QUETTA/ ISLAMABAD/ LAHORE/ KARACHI: Almost all of Pakistan plunged into darkness around 11:50 pm on Saturday night as an attack by Baloch separatists on transmission lines near Naseerabad in Balochistan caused nearly the entire national grid to trip, shutting down electricity supply to over 80% of the country.
The transmission tower blown up was near Notal, a town in Naseerabad district in Balochistan, confirmed Sharbat Umrani, the head of the local police station. The damage to the 220 kilovolt-Amperes (kVA) transmission lines between Sibi and Quetta caused a backward surge of power to the Guddu power plant in Sindh, which in turn caused a cascading effect on the entire national grid, said Water and Power Secretary Younus Dagha.
“It might take a while to fix, hopefully we will be able to control the situation by morning,” he said. “We have restored the Guddu power plant and have also started production from Tarbela.”
The attack near Notal is the third attack on the nation’s energy grid in two weeks in Naseerabad. Later at night, water and power ministry officials said that the Kotri and Uch I power plants had also been restored and that power plants at Tarbela, Mangla and Ghazi Barotha dams had also been turned on, which would result in power being restored by 5 am on Sunday morning. Officials at the National Transmission and Dispatch Company (NTDC) said that as the restoration work proceeds, Islamabad will get power first, followed by pockets of Lahore, Gujranwala and Faisalabad.
Almost all of Pakistan was in darkness on Saturday night, with no electricity available in Punjab, Khyber-Pakhtunkhwa, Islamabad or Balochistan. Some parts of Sindh still had electricity, but even most parts of Sindh were in darkness.
The breakdown followed daylong media coverage of the dangerously low level of furnace oil stock, which helps run a most of the thermal power plants in the country. But Dagha toldThe Express Tribune around 12:45am that he suspected sabotage. "We cannot rule out sabotage activity. I am in the control room myself and we are all trying to figure out what has happened,” he said. “Our first priority is to bring back this system online.”
Earlier in the night, there had been speculation that the system had tripped due to a decline in power production as the country’s power plants run dangerously low on furnace oil supplies. Dagha ruled out this explanation. “We had pushed up power production to 9,500 MW by evening. Even 800 MW more of hydroelectric power generation was available.”
Power consumption over the last few days has hovering around the 14,000 MW mark. “Before this breakdown we were successfully managing the shortage by carrying out load shedding for industrial consumers,” Dagha said.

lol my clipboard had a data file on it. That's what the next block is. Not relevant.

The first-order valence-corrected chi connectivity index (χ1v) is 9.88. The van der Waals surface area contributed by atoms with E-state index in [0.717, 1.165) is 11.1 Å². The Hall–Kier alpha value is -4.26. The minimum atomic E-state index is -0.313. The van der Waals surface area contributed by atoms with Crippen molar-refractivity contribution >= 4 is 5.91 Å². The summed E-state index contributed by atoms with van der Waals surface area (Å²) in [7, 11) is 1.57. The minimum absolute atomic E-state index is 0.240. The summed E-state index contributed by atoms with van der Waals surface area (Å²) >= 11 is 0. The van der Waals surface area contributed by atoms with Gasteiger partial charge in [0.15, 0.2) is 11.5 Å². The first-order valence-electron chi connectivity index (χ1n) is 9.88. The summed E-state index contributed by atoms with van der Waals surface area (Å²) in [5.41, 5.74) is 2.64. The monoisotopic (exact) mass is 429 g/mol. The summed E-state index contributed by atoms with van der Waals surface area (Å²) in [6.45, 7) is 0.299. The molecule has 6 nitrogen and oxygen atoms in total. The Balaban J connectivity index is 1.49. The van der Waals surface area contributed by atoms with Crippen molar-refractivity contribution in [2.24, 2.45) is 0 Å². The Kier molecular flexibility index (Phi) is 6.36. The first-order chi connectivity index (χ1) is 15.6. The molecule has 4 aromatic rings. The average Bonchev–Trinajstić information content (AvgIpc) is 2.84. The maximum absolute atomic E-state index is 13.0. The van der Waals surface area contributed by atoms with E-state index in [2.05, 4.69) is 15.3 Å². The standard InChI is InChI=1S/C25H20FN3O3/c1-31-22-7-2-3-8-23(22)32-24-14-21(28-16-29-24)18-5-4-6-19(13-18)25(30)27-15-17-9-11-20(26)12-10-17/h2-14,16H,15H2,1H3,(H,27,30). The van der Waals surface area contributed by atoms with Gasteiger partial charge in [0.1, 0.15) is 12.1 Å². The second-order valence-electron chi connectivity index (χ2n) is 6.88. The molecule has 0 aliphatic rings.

The government has shut down natural gas supply to state-owned power plants in Punjab in order to supply gas to the inefficient captive power plants run large textile companies, resulting in approximately one-third of the country’s power generation supply being unavailable to handle the load.
This is not the first time that 500KVA loop has collapsed. But in almost all the cases the cause has been a sudden shutdown of power supply at point that led to chain-reaction throughout the system. A major part of the thermal generation is concentrated in Sindh while the hydel power comes from north and the main load center where most of the consumption takes places lies in heart of Punjab.
People associated with the power industry said this was expected to happen considering the lethargy on part of government officials especially in arranging furnace oil supply.
Government officials, speaking on the condition of anonymity, said that most power plants were reliant on production at local refineries for their furnace oil supplies. Domestic refineries only have the capacity to supply 40% of Pakistan’s total refined fuel needs. The remainder is often imported in refined form. However, the country’s largest oil importer, Pakistan State Oil, currently has virtually no inventory left of furnace oil, resulting in a severe shortage of fuel in the country.
The water and power ministry continued to deny that there was a shortage of furnace oil in the country, claiming that the country had a ten-day supply of furnace oil, even as power plants at Jamshoro and Muzaffargarh continued to operate at less than a quarter of their capacity due to low fuel reserves.
PSO’s financial troubles have led banks to refuse lending to the company for its oil import needs. The company has defaulted on Rs46 billion of Letters of Credit (LCs), and international banks have blocked Rs110 billion worth of LCs for PSO. The company will be unable to resume importing oil until it can pay back the Rs46 billion in LCs.
At a meeting of government officials chaired by Prime Minister Nawaz Sharif, it had been decided that the government would release Rs40 billion in funds to state-owned power companies so that they could pay their bills to PSO for fuel. That injection of liquidity could have solved PSO’s immediate cash crunch, but the decision to release the funds was then delayed.
The government tried the alternative path of asking domestic refineries to directly supply power plants in the country, but they do not have the capacity to meet total demand.